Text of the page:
Every time it rains, the residents of Springfield and the species of Buck Creek are exposed to a nasty cocktail of “raw…untreated sewage” and other pollutants, such as “sediment, oil, antifreeze, fertilizer, pesticide, and animal waste.”
These words were taken directly from the official site of the city of Springfield, which acknowledges the presence of a combined overflow system as a part of Springfield City Water Management Program. The combined overflow system, which is almost 80-years-old, is not equipped for heavy rainfall. To deal with the extra rain water of a big storm, the Springfield city sewer system overflows directly into the waters of Buck Creek, a vital ecosystem that exists just a short walk away from Wittenberg’s campus.
While heavy rainfall and elevated water levels represent natural variation in the Buck Creek ecosystem, the accompanying presence of raw sewage and other pollutants does not. We deceive ourselves by ignoring the potential biological impacts of introducing these pollutants through the combined overflow system. Throughout this semester, for instance, group members and I have researched several aspects of the anatidae family (which includes geese, ducks, and swans) as a part of Amber Burgett’s Biology in a Changing World class. None of the projects have brought me to any research about the geese, ducks, and swans of the Springfield area; birds that swim and feed in and along the contaminated waters of Buck Creek. What are the consequences of swimming in tainted water and eating possibly mutated organisms for these birds? Our indifference to issues of biological consequence is evident in the lack of Ohio-based research!
I chose to discuss my difficulty in finding Ohio-based research because I feel it embodies the very problem of the combined overflow system. Raw sewage and other pollutants flow directly into the waters of a diversely populated community, and the city openly acknowledges it on their website. While people seem to be fairly cognizant of this issue, I am not aware of any efforts to monitor the effects that the combined overflow system has on the species that live in Buck Creek. The city of Springfield, which includes the Wittenberg community, allows this dangerous disturbance in the Buck Creek ecosystem, and we appear to have little understanding of what the implications might be.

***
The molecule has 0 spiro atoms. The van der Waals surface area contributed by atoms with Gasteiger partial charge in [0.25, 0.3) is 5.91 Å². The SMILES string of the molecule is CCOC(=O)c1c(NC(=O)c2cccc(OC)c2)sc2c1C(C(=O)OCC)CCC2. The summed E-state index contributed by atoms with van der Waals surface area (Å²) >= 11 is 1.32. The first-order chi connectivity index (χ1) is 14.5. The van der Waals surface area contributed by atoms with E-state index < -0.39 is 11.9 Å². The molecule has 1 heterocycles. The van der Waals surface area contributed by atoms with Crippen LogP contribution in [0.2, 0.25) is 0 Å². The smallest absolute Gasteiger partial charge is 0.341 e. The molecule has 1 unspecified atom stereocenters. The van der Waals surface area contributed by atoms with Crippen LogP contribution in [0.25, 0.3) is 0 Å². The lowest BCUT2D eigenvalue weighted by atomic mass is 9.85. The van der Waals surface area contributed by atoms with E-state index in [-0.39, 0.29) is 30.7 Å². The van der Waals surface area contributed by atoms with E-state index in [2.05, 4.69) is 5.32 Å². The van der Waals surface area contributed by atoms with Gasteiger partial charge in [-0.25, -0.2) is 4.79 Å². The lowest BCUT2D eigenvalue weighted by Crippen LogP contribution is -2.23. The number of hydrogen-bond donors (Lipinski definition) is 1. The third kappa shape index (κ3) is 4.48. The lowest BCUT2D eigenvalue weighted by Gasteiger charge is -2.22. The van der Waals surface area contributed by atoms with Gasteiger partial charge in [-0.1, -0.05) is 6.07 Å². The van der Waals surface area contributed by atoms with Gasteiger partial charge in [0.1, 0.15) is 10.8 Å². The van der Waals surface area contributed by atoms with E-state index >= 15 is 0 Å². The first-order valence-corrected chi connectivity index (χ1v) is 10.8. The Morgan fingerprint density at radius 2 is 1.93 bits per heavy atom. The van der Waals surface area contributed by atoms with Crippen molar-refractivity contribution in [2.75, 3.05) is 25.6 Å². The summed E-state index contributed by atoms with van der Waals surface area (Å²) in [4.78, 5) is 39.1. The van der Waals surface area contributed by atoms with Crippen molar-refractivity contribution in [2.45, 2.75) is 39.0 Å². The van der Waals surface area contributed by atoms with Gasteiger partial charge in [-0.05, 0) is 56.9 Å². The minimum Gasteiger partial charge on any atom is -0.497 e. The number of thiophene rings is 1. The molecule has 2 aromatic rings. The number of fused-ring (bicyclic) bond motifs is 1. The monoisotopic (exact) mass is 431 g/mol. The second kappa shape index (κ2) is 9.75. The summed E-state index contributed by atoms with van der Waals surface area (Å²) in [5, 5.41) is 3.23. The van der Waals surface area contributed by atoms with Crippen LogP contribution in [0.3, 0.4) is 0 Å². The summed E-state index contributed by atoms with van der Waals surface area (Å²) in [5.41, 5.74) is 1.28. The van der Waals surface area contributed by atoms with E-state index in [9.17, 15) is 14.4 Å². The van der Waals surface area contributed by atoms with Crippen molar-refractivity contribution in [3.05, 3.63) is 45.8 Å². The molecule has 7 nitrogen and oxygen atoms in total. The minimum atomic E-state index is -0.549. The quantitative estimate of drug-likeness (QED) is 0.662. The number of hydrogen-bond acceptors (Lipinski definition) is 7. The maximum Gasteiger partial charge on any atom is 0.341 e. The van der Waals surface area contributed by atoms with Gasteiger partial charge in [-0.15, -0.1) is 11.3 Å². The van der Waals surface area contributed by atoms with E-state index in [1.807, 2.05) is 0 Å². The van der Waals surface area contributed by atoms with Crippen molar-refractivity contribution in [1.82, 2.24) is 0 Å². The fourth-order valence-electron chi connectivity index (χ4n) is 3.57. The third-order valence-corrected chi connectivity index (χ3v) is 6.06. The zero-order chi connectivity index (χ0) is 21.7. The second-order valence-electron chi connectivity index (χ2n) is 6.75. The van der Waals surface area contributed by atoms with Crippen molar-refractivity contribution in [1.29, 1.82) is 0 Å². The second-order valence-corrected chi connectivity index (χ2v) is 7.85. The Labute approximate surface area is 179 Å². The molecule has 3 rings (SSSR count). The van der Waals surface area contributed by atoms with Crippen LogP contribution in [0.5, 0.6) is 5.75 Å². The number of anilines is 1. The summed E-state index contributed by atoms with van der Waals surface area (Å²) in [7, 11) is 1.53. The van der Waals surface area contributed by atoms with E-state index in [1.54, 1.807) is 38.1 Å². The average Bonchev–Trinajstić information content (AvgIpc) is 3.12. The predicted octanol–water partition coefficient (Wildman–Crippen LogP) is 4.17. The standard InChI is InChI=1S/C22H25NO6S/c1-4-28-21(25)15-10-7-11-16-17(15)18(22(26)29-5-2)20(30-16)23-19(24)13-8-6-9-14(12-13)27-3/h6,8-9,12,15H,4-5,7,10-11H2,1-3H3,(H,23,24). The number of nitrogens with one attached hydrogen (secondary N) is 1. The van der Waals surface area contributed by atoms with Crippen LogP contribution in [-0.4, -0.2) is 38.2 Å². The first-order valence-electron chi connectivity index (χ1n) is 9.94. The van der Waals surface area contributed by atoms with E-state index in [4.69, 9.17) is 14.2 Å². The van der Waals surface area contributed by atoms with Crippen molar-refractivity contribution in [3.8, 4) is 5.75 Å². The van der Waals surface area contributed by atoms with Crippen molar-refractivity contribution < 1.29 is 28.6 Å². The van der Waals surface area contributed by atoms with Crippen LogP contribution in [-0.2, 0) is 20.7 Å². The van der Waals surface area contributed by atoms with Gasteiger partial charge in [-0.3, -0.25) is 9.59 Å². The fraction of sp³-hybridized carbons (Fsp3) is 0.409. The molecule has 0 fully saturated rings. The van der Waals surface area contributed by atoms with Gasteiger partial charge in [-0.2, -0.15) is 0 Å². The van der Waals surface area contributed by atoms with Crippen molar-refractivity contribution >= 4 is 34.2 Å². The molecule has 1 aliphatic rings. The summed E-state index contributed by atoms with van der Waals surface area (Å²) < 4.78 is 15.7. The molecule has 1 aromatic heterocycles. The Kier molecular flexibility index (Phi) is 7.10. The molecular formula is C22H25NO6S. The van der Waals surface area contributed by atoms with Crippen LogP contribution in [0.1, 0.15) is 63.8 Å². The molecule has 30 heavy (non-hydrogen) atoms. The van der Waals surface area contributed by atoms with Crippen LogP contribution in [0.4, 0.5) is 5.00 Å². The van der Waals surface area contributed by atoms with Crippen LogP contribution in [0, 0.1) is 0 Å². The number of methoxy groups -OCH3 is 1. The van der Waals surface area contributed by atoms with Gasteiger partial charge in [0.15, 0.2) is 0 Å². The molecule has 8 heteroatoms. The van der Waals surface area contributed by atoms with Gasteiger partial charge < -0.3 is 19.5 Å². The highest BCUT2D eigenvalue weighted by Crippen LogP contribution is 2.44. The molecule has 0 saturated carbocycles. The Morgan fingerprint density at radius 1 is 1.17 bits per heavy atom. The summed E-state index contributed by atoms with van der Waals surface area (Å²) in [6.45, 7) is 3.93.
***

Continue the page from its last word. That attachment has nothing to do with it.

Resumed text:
One strategy to increase our understanding of the combined overflow system exists within Wittenberg’s biology department, if only it weren’t so dangerous for students to participate in field experience! Burgett, who teaches Freshwater and Stream Ecology classes, said, “The Biology Department would like to use [Buck Creek] for labs. Unfortunately, I’ve had to cancel labs and alter our schedule several times as a result of the combined over flow system. Any time it rains, there is the potential for sewer discharge to be released into Buck Creek, which makes it a human health risk.”
The combined overflow system presents several problems. It puts all Springfield residents at risk for exposure to dangerous pollutants while limiting the frequency of field experience for students in the Biology department! Sadly, little more than a short walk from campus separates the Wittenberg community from the richly diverse waters of Buck Creek. The danger of being in and around polluted water keeps students from participating in valuable field experience. If the city of Springfield prioritizes the renovation of the combined overflow system, it would protect its citizens while opening doors for Wittenberg students to participate in vital, enriching field experience.
The combined overflow system technically complies for EPA standards for “a plan that will ultimately provide for full compliance.” And while I’m glad that Springfield city’s water management program does not conflict with the Clean Water Act, I feel that we need a clearer understanding of the implications of the combined overflow system before we can content ourselves with mere legal compliance. I understand that the total renovation of the combined overflow system represents a huge expense to the city.
While Springfield goes through this period of transition, I urge members of the Springfield and Wittenberg community to to have an active awareness of this issue. While the biological implications of the combined overflow system accompany limitations to both the Springfield and Wittenberg communities, I feel that the presence of the combined overflow system presents us with many opportunities for education, research, and activism.
Let’s take advantage of it.